• Just realized I didn't have the notification bell clicked. Got that fixed. Favorite lure to catch them on is anything topwater obviously but I know I'm gonna catch more fish on a texas rigged worm. Taught my lil dude how to fish a worm first and now it's all he throws.

  • speed worm …big and small…swim baits…prop.lures are what I've had the best luck with….( chatter bait I've tried 100 times…never caught a dang thing )

  • My “always tied on” go to baits: Heddon Baby Torpedo, KVD 1.5, Texas rig plastic worm, Rapala jerk bait, frogs on most Michigan lakes. Tube jigs for small mouth on St Clare.

  • my takeaway is……..any lure will catch fish in the right situation when fished correctly….all lures must imitate some type of pray…..

  • Chuck, I agree on soft plastics as most productive. Lately texas rigged senkos and mag ned rigs have been the most productive for me. But I always have a big worm tied on too.

  • Great lure review and I agree 100% on your analysis. I love Fluke fishing and I love using an A-Rig. I also love Frog fishing but I realize it has limitations. My favorite Prop Bait is actually the Baby-sized Tiny Torpedo, but I upgrade all of the terminal tackle in an extreme way. I also fish a Devils Horse but I custom tune it and remove the front prop. I love Crank Baits for Lake Seminole and Eufaula and I too am not much of a Flippin type of fisherman either. I just don't enjoy it as much. Believe it or not, my go-to lure is still a Spinnerbait, even after 30 years of Bass fishing. I've caught some monster bass in Lake Kissimmee and Lake Seminole even this very year on Spinnerbaits. In fact, I believe I'm a bit of a Spinnerbait expert. So, my question for you is this: I believe you mostly fish Toho and the Butler Chain. I mostly fish Lake Kissimmee and the Butler Chain. But, I'm just curious why you don't fish John's Lake more often?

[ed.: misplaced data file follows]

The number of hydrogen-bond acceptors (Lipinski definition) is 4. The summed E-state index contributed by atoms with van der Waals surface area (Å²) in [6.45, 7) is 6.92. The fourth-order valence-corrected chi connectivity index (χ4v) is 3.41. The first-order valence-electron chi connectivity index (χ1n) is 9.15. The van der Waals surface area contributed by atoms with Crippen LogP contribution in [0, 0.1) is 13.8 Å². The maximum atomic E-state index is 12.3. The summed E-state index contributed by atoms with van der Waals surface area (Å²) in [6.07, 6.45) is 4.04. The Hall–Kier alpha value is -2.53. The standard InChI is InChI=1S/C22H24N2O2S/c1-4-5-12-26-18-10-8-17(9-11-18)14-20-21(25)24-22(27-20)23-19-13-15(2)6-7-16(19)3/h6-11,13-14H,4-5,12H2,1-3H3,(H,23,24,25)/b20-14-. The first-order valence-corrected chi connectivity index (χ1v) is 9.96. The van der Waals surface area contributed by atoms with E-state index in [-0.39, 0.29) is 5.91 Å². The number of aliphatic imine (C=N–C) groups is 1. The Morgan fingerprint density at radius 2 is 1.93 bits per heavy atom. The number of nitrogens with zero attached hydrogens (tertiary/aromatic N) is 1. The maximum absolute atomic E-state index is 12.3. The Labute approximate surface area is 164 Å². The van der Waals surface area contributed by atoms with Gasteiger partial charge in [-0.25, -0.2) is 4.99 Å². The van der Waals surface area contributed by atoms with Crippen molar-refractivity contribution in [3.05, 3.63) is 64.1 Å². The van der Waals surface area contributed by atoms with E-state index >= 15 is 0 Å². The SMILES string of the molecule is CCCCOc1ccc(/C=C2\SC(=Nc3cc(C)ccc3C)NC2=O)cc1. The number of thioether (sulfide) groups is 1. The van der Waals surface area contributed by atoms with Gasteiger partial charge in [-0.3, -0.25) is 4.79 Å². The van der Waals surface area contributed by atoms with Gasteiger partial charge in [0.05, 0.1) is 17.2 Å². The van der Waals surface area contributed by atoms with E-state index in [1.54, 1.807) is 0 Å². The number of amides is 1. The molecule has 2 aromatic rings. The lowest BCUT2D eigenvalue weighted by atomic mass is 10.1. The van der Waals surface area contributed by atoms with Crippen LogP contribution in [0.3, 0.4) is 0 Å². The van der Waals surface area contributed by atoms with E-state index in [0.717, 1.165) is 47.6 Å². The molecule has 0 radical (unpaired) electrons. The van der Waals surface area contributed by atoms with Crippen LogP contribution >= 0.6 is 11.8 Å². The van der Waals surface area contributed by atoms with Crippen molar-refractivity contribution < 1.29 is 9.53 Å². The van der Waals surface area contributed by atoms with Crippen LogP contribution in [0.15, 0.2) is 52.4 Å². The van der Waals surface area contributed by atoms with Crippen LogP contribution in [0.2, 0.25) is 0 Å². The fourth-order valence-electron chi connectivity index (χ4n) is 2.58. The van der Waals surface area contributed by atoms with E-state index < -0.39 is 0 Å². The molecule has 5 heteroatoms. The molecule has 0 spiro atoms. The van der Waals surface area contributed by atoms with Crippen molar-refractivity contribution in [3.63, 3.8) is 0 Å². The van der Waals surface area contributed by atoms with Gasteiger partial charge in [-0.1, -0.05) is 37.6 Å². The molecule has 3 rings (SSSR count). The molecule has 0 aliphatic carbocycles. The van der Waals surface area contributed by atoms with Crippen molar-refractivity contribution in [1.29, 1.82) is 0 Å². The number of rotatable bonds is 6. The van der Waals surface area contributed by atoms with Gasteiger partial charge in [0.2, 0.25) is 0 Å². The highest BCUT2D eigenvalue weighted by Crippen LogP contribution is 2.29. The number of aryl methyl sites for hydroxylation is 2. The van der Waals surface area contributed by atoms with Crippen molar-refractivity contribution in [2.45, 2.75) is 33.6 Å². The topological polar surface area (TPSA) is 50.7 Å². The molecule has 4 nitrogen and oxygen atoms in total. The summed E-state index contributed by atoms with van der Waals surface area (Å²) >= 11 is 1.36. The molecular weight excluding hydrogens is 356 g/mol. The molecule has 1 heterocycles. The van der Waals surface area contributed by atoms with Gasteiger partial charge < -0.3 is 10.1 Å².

• Just curious. Do you fish East Lake Toho at all? Enjoy your videos and the info on the various baits you use locally is great.